The Scuba Model of Higher Education | Beaufort County Now | The certification process couldn’t be more different from traditional higher ed.

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Publisher's Note: This post appears here courtesy of The James G. Martin Center. The author of this post is Preston Cooper.

    Scuba diving ought to be very dangerous. Recreational diving involves submerging to depths of up to 60 feet. If something goes wrong at that depth, a quick return to the surface is not an option. Ascending to the surface too quickly will cause decompression sickness, which can be deadly. The diver needs to solve any problems beneath the surface, where human beings are out of their element.

    Yet scuba diving is actually quite a safe sport. Divers have a fatal accident about as often as joggers. The reason is that everyone who goes scuba diving must be certified, and certification requires completing a three-day course.

    The certification process couldn't be more different from traditional higher ed. When a life is on the line, the material must be accessible and memorable. Not so for a college class.

    In a typical college class, students do readings and homework, then show up to a lecture hall (or Zoom meeting) and listen to a professor drone on for an hour at a time. If a student doesn't understand the material, the class moves on and the hapless student must teach themselves or fall behind. At the end of the semester, students spend late nights in the library cramming, then regurgitate everything they've "learned" out again on a final exam that may count for 80 percent of their grades.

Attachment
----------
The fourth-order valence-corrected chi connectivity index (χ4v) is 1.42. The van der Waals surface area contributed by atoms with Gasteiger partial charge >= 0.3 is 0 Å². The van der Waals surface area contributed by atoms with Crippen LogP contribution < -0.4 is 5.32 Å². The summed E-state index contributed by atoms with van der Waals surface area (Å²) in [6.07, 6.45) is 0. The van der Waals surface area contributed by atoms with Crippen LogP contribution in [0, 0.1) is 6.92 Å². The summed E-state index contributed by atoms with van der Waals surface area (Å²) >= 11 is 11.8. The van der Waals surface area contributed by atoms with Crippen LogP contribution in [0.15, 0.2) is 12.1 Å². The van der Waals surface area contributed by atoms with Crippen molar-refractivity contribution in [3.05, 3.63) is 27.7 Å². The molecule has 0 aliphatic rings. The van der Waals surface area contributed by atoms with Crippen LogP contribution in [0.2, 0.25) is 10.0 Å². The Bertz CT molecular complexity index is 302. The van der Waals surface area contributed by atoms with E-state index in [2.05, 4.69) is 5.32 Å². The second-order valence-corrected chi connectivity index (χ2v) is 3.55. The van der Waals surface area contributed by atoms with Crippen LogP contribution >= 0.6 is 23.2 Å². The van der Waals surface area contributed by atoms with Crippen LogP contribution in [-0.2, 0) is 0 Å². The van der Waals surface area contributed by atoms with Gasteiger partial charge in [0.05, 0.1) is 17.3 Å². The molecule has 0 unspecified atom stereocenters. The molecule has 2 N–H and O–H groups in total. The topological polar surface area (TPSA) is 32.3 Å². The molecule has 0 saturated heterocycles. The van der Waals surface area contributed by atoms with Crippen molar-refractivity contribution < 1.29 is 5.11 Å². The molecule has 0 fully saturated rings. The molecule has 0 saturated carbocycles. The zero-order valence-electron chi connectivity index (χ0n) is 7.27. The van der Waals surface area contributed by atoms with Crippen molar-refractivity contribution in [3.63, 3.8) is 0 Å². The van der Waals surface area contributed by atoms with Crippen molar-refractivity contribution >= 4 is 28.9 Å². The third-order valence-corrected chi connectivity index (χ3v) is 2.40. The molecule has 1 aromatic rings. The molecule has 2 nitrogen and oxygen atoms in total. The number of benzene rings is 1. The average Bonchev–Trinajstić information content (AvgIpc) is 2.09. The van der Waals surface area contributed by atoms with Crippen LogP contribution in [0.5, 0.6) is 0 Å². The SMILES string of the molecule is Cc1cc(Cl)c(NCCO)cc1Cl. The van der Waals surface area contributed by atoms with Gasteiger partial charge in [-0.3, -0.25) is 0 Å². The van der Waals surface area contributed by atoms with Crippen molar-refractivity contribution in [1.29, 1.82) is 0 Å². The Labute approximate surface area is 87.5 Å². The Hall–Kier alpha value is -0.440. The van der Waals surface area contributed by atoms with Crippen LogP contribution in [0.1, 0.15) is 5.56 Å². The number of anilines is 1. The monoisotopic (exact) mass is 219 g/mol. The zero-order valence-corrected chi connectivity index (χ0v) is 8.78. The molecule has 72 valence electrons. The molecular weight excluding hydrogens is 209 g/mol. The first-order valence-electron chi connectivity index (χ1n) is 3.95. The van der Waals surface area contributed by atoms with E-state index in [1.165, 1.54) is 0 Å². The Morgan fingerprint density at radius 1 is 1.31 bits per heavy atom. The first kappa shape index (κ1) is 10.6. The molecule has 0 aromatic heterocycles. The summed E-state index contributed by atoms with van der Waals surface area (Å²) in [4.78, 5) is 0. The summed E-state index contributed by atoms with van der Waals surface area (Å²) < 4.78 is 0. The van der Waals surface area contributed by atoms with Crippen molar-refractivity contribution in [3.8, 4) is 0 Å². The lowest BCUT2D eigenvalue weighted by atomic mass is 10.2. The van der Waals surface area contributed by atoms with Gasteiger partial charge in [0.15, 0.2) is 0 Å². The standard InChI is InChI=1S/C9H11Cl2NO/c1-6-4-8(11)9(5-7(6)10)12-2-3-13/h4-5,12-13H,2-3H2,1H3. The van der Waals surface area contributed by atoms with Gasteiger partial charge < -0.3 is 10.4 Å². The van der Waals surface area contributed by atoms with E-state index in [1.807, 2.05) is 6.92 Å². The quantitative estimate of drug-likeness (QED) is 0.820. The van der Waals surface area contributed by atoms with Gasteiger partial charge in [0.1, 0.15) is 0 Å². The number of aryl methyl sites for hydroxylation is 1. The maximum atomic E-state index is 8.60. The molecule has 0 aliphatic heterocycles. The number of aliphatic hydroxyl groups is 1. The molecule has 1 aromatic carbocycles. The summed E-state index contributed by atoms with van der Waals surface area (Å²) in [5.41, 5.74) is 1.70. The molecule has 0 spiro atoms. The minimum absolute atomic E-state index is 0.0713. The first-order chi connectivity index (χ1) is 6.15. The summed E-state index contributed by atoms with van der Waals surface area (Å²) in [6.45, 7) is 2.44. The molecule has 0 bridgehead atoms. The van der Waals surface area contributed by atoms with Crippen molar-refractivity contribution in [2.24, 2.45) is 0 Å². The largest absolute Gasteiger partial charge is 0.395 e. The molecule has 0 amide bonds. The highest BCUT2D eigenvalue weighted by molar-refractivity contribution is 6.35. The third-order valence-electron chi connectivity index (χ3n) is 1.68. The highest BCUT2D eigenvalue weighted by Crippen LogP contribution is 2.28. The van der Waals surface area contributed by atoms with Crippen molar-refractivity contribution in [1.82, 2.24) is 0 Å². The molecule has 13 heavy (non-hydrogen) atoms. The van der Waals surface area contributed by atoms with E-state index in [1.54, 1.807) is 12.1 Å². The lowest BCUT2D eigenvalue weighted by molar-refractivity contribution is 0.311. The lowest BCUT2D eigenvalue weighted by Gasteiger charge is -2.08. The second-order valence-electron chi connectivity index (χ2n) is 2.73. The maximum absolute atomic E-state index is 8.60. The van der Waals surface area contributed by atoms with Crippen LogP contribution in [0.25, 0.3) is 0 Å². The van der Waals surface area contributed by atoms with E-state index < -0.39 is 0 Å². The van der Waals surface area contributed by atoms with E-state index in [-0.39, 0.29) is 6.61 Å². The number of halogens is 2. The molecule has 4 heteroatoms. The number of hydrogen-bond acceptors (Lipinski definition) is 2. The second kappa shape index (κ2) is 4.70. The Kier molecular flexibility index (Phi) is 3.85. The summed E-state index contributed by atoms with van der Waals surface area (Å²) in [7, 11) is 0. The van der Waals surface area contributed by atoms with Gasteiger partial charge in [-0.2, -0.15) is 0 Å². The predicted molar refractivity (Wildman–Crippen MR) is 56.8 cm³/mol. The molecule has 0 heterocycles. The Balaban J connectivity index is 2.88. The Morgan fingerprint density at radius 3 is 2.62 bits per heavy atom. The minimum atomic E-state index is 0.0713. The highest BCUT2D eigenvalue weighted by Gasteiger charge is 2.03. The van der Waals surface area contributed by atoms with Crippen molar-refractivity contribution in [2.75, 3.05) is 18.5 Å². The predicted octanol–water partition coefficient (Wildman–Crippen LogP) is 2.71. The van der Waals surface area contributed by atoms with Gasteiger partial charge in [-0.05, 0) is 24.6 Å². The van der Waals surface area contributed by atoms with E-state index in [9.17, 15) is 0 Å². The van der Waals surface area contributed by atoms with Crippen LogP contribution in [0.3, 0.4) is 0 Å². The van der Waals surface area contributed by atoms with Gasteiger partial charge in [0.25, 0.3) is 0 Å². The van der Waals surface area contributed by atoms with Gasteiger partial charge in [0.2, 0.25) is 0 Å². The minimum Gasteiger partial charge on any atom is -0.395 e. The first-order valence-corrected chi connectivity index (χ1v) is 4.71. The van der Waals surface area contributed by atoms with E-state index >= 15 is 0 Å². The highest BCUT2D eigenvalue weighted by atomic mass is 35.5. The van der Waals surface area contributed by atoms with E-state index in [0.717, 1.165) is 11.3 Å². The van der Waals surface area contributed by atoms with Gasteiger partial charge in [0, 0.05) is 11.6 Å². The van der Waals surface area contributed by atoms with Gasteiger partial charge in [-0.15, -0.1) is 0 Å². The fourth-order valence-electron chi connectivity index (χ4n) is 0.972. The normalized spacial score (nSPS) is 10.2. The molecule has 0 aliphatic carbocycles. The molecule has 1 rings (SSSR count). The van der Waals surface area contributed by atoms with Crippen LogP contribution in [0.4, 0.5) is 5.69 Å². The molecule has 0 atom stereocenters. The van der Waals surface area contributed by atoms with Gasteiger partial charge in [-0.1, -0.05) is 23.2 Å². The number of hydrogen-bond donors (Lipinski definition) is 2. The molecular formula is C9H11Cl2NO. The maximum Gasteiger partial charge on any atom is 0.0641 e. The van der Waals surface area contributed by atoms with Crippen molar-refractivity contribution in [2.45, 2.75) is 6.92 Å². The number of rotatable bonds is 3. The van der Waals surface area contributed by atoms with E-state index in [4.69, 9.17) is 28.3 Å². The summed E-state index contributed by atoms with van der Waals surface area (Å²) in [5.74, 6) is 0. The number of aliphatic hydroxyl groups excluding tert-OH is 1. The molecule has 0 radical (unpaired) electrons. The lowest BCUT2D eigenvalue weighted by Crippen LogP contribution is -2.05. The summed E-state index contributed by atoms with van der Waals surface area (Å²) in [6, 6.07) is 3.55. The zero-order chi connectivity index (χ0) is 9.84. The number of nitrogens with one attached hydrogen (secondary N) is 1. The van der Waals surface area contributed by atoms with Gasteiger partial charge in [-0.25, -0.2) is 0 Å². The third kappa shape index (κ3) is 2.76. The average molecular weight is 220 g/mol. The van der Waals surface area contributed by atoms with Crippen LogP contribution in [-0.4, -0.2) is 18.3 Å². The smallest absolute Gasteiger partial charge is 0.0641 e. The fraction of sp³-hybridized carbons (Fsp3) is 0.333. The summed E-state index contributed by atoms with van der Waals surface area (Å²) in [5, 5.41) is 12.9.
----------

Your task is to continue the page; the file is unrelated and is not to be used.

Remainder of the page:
After the course is over, the knowledge may fall out of students' heads before they leave for summer vacation. The problem is that, unlike scuba certification, traditional higher education doesn't prioritize a teaching method that ensures students will retain information.

    I recently received my certification as a PADI Open Water Diver in Cozumel, Mexico. The three-day course I took was about as far from a typical college class as one can imagine. The critical difference was not the subject matter, but the way in which instructors imparted knowledge to students.

    The first day of the course takes place in a swimming pool. The instructor demonstrates how to assemble the components of scuba gear and check for problems. I follow his lead and put together my set of equipment, connecting cylinder to regulator, testing air quality, and checking for leaks.

    "Great," the instructor says once we are done. "Now do it five more times."

    Repetition is the word of the day. In the swimming pool, I practice breathing from a regulator and calibrating my buoyancy. I submerge with the instructor to four or five feet of depth, shallow enough so that rapid ascents are not dangerous. Underwater, I practice recovering a lost regulator, clearing a flooded mask, and assisting a fellow diver who has run out of air.

    I perform each task at least five times, often more. By the fifth or sixth iteration, I am bored and ready to complain that we ought to move on. I'm doing everything by muscle memory — which is the point.

    The next two days of the course are in the ocean, on Cozumel's coral reefs. I repeat the tasks I learned in the pool over and over again, along with a handful of new ones. I have a "final exam" at the end of the third day, but by that time I have completed the tasks so many times that they are second nature.

    When I lose my regulator at 45 feet below the surface, I recover it with one quick stroke of my arm. Even though I am theoretically seconds from death, I never feel the slightest bit worried because I have done this task so many times that it's drilled into my brain.